For the Republic, a key strategy to meeting these targets is improving industrial energy efficiency - understandable, since the sector is responsible for 60 per cent of emissions here. Singapore has a raft of measures to help it achieve this, including investing and deploying solar energy, and implementing a carbon tax. The tax, to be levied on 30 to 40 large emitters that contribute 80 per cent of greenhouse gas emissions here, will kick in from next year.
Singapore University of Technology and Design's transport emissions researcher Lynette Cheah, who is one of the review editors for the IPCC's upcoming 2021 Sixth Assessment Report, says Singapore has also moved to reduce transport-sector emissions. This is the country's second-largest source of emissions after the industrial sector, contributing about 15 per cent to total emissions.
Assistant Professor Cheah points to investments in public transport infrastructure, or rebate schemes to encourage hybrid or electric vehicle ownership, as ways to help reduce emissions in the transport sector, but acknowledges more can be done in other areas. "We can improve our material recycling rates and pursue a circular economy to minimise resource use," she says.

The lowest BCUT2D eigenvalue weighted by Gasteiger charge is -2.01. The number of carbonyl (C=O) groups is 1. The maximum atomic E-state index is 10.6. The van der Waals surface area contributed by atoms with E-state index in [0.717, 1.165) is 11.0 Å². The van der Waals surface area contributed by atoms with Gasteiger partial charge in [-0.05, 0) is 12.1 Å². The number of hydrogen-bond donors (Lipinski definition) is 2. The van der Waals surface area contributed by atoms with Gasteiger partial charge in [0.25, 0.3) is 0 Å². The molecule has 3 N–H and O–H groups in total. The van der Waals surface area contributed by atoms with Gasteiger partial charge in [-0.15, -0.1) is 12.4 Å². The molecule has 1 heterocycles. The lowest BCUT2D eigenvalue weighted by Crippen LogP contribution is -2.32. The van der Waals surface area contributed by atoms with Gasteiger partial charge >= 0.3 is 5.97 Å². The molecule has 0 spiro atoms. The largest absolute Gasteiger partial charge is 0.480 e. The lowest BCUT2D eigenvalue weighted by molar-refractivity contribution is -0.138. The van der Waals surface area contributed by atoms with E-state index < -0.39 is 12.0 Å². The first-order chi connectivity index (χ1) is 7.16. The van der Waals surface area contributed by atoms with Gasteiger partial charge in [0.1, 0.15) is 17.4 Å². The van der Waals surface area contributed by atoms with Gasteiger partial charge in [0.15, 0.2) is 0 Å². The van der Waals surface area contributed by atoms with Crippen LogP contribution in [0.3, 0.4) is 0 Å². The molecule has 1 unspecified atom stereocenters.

MEWR says it also recognises the importance of individual action and changing behaviours. Says a spokesman: "We have taken active steps to encourage climate-friendly behaviours such as practising the 3Rs (Reduce, Reuse, Recycle) and conserving energy. We also designated 2018 as the Year of Climate Action to raise awareness on the need to take climate action."
However, according to independent research site Climate Action Tracker, Singapore's targets are not ambitious enough. In calling Singapore's targets "highly insufficient", the consortium of three research organisations, which analyses pledges made by countries under the Paris Agreement, claims on its website: "Singapore's climate commitments in 2017 are not consistent with holding warming to below 2 deg C, let alone limiting it to 1.5 deg C as required under the Paris Agreement, and are instead consistent with warming between 3 and 4 deg C."
Asked to comment on this, the MEWR spokesman refers to a recent report in trade publication Asian Power which also cited the website. In the article, an NCCS spokesman said the consortium's "methodology was largely based on various indicators relating to historical emissions, capabilities and development status". The NCCS spokesman also pointed to Singapore's limited access to alternative energy and lack of natural resources, saying Singapore had taken various steps to reduce emissions from energy production where feasible.